Son of the Pink Panther
By Charles Cassady Jr.,
Common Sense Media Reviewer
Common Sense Media Reviewers
Some kids might like so-so Pink Panther.
A Lot or a Little?
What you will—and won't—find in this movie.
Violence & Scariness
Cato is just about the only one who doesn't get into protracted fights. Serious-looking martial-arts brawling (and killing), both male and female, and a lot of gun battles, bombs thrown, cars exploding, knives brandished. No blood spatters.
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Sex, Romance & Nudity
Very generalized talk about the single sexual encounter that lead to Jacques Gambrelli's conception.
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A supporting character is named "Balls."
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Parents Need to Know
Parents need to know that this movie has frequent and off-putting violence, more evocative of a movie with Arnold Schwarzenegger or Jean-Claude Van Damme than Inspector Clouseau. There's some sex talk, but it stays within PG confines.
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Where to Watch
Based on 1 parent review
Not for kids
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What's the Story?
SON OF THE PINK PANTHER is set mostly in the mythical Islamic nation of Lugash -- the place where the oft-stolen Pink Panther diamond is a sacred relic. Princess Yasmin (Debrah Farentino), the beautiful, American-educated, kung-fu-fighting daughter of the king, is seized by a terroristic gang in a scheme to force her father to give up the throne. By chance the kidnappers cross paths with France's Chief Inspector Dreyfus (Herbert Lom), the old boss of the legendary Inspector Clouseau, and a disaster-prone bicycle cop named Jacques Gambrelli (Roberto Benigni). Only Gambrelli gets a good look at the unconscious princess, which automatically puts him on the case. We learn that the cop's mother (Claudia Cardinale) confirms that she had a single sexual liason with the great Inspector Clouseau, and Jacques is the result. Even though Dreyfus hated the idiotic Clouseau and tried several times to kill him, the chief seems to have mellowed, and he believes that Gambrelli, like his late father, can foil the bad guys through sheer superhuman luck. Lugash Secret Service agents (and Clouseau's old servant Cato) often come to Gambrelli's aid, amidst a lot of gunfire, chases and fights.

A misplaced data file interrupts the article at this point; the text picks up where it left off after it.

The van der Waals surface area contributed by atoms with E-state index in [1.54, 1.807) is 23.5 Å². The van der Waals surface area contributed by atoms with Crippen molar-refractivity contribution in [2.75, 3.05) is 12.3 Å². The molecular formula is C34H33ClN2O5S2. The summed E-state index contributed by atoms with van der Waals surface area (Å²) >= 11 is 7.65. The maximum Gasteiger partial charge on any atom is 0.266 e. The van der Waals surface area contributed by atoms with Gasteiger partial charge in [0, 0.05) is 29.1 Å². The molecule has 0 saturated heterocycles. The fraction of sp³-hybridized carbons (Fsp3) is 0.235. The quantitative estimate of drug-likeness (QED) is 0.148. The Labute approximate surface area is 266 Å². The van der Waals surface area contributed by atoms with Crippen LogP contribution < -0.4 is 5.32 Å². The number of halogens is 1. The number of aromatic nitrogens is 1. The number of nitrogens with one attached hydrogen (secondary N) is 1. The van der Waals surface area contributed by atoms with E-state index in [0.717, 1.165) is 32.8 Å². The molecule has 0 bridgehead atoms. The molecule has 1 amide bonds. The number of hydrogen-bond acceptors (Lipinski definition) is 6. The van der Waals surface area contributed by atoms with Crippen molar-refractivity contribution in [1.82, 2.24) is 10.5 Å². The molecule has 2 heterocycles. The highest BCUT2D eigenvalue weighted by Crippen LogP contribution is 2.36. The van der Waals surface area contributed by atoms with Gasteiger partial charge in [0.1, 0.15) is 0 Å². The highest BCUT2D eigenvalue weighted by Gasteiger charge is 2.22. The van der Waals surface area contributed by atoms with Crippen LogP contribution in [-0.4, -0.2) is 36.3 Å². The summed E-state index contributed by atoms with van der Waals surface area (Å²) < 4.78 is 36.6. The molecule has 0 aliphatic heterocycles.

Is It Any Good?
The plot seems awfully long and noisy, and the Schwarzeneggerean-scale action scenes are seem far less fun and slapstick-inspired than the mayhem in previous Pink Panther installments. Benigni does have one or two enjoyable scenes (especially one in which, disguised as a doctor, he accidentally injects himself repeatedly with novocaine), but young viewers who might potentially like him might also find him offscreen too much of the time, or dwarfed by the tumult. Gambrelli does have the virtues of being brave and chivalrous, and maybe a better script might have done something interesting with his poetry-reading character. But at this point it's really better to watch the Pink Panther classics.
Talk to Your Kids About ...
Families can talk about what they think would have happened if Gambrelli and Clouseau ever got to meet.
- In theaters: September 13, 1993
- On DVD or streaming: September 13, 2000
- Cast: Claudia Cardinale, Herbert Lom, Roberto Benigni
- Director: Blake Edwards
- Studio: MGM/UA
- Genre: Comedy
- Run time: 115 minutes
- MPAA rating: PG
- MPAA explanation: adult situations
- Last updated: June 1, 2023
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